Dressing up your dog


If dogs were really meant to dress, there’d be a store called “Bloomingdog’s.”

But there’s no denying that some days are cold, even in California, and a small dog needs an extra layer.

The first time I tried to put a coat on Joey, he froze and wouldn’t walk. It was like a horse blanket made of stiff fabric. I decided it was hopeless.

Dressing up your dog in knits

Then I got into knitting. What better project than a dog sweater? It’s small; it’s fun and doesn’t take a lot of time. You don’t need a lot of yarn but there’s still enough challenges to keep it interesting.

Even so, I was a little wary of going to all that trouble only to have another bout of clothing paralysis. I decided to buy a cheap sweater and see if the flexibility of the knit would make him happier.

I found a simple shaded blue knit sweater that harmonized nicely with Joey’s blue collar. It cost less than $10. If it didn’t work, my bank account hadn’t been ransomed.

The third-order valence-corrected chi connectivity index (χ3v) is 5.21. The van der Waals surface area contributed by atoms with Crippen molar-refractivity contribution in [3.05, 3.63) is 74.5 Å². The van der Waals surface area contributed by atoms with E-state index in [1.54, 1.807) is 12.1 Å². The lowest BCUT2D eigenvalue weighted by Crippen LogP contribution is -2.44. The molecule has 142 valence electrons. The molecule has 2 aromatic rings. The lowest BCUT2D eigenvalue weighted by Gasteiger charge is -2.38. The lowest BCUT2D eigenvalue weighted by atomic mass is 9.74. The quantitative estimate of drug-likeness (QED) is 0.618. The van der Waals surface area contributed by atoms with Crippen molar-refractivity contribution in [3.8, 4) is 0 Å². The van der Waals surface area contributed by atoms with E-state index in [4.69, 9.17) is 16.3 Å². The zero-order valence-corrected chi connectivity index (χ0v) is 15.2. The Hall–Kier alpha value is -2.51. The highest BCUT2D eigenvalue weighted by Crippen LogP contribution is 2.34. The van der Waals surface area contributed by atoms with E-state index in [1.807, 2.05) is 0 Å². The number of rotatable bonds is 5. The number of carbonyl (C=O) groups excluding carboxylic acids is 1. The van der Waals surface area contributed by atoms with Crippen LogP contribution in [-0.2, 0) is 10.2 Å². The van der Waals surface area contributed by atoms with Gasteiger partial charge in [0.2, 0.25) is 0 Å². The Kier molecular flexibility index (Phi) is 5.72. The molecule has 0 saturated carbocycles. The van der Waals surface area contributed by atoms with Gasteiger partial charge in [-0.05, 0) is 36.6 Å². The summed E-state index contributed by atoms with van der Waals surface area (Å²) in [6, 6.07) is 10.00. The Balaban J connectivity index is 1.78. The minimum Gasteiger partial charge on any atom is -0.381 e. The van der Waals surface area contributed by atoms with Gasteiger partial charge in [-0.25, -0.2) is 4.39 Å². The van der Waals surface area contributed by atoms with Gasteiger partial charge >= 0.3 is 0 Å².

I got it on him will relatively little fuss. He moved happily in it, so we went out walking.

Girl dog sweaters vs boy dog sweaters

The first telephone pole he saw, he lifted his leg. A few moments later, the urine trickled out his left sleeve. Apparently, he had a girl dog sweater. They squat. Joey lifts and leans. Since the sweater was a long tube with sleeves on one end, it funneled waste products.

I spent a challenging hour or so altering the sweater so that it had a U-shape opening on its underside.

Joey has several sartorially spectacular friends. Jean-Pierre, true to his French heritage, always looks sporty in hoodies or anoracks.

Missy is the ultimate. Every day, she wears painted toenails and a matching scarf. She’s even trained to lay on her back with her feet in the air until her polish dries. She’s the black Chihuahua shown in her rain gear — and with her red scarf and toenails.

Make a project out of dressing up your dog and knit a dog sweater.